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A Child Of The Mill

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She had the look of the mill as she stood at the classroom door, too shy to take her eyes away from her tattered shoes. Her long, blond hair was gathered by a rubber band into a thin, dirty ponytail. Her skin was so pale that freckles stood out all over her face, arms, and legs. Her faded dress hung, too large, on her bony shoulders. But more defining than her appearance was her hesitancy. She saw the well-dressed children of the town's banker, doctor, store owners, and teachers, and she knew she was not one of them. Her face shone with fear.

I led her in, seated her near the front, and gave her the student information form the other 6th graders had already begun to complete. As I walked among the children, helping those in need, I glanced at her form--Name: Sharon Bridgers. Father's Occupation: Johnson's Cotton Mill. (The names of people and places used here have been changed.)

That fall of 1965, my first year of teaching, Johnson's Mill was the major employer in our small, Southern town. Three hundred men and women worked 50-hour weeks, then returned to their mill houses with pay envelopes too thin to offer hope.

Most children of Johnson's workers walked to South Hill Elementary, an old, two-story brick building in the middle of a barren lot, three blocks from the mill. My school, Brookside Elementary, served the other side of town, where Sharon's mother had fled to escape her father. During his last drunken binge, she had grabbed Sharon out of bed and run to a friend's small apartment over the dime store on Main Street. Fearing even to work near her husband, Mrs. Bridgers waited tables at the City View Cafe.

It was two months before I learned this. I did not even hear Sharon's voice for more than a week. She stood alone in the schoolyard before the first bell and then silently followed instructions throughout the day. But I was immediately aware of that spark that all teachers live for. Sharon's eyes were always on me, and they shone with joy as she quickly grasped new knowledge. I knew without seeing any test scores that Sharon was special. Reading library books as though she were starving, she had a wealth of background knowledge. She was always first to finish, turning in textbook-perfect work that went well beyond requirements. She had such a need to succeed that any red marks on her papers seemed to crush her.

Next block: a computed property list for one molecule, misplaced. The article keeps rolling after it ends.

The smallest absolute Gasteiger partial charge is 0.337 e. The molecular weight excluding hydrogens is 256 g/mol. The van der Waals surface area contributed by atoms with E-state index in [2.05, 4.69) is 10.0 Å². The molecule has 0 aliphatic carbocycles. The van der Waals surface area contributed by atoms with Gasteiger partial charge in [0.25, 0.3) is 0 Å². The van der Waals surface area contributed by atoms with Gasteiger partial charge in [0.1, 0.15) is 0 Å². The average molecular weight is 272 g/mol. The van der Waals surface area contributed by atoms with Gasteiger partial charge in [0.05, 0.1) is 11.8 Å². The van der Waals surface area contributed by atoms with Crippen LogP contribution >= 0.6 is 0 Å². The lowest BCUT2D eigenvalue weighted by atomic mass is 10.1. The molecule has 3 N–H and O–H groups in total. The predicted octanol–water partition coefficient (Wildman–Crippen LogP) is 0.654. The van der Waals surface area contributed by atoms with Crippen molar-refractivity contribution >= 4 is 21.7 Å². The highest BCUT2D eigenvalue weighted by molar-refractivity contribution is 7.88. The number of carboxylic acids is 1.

One afternoon in October, as the children streamed from the room at the close of the day, I noticed Sharon still seated with her science book out. She wanted help, but not with the simple facts of that textbook, which she understood as well as I. I sat beside her and we talked. That was the first of our afternoons together. Sharon washed boards, cleaned cabinets, read, or just talked. She couldn't explain herself except to say that she wanted something better, something other than the life she had. Of course, I encouraged her hopes, her dreams. We talked of scholarships and study abroad, of good-paying jobs and service to mankind. The world opened before our eyes as we dreamed. She could be anything. We both believed.

Then one bitter cold February day, Sharon arrived at school two hours late. She slipped through the door and sat down without a word. I continued our lesson on England, encouraging Sharon to open her text and join us. Although she complied, I saw in her face that something was wrong, terribly wrong. Knowing her shyness, I simply smiled and patted her shoulder. That was when I noticed the bruises.

Instructing the other children to read silently, I beckoned Sharon to the hall. She broke down. Between hysterical sobs I learned that her father had come to their apartment early that morning. He had broken her mother's arm when she tried to keep him away from Sharon. It was only the sound of the police sirens that stopped his rage. They had no choice; they had to get away from him. He would be out of jail in 10 days. Her mother was packing their belongings. Sharon would not be my student anymore.

It rained that afternoon. Sharon cleaned out her desk and then lingered in the classroom as the sky darkened. "Don't forget our dreams, Sharon,'' I whispered as I hugged her. I stood at the window and cried as she walked across the schoolyard that last time.

Two weeks later, I got a letter from Sharon. She had moved 50 miles away and started school. "It's not like your classroom,'' she wrote. "I miss you so much.''

I wrote her back immediately--a long, newsy letter about all her classmates and our trip to the Morehead Planetarium. I closed with, "Don't forget our dreams, Sharon.''

It was almost a month before she responded. They had moved again, this time to another small town nearer by so her mother could get work. Sharon did not mention school at all. Although I again answered her immediately, Sharon never wrote me another letter.

The next fall brought 30 new 6th graders, each with his or her own challenges. Thirty-two more greeted me the next September. Life moves on.

Almost exactly two years after that awful day in February, I heard someone say "hello'' as I picked up a dozen eggs in the grocery store. At first, I didn't recognize the pregnant girl who stood beside a tall, thin young man. The eyes were different, so dull and resigned. Then Sharon smiled and said: "This is my husband. He works in the mill.''

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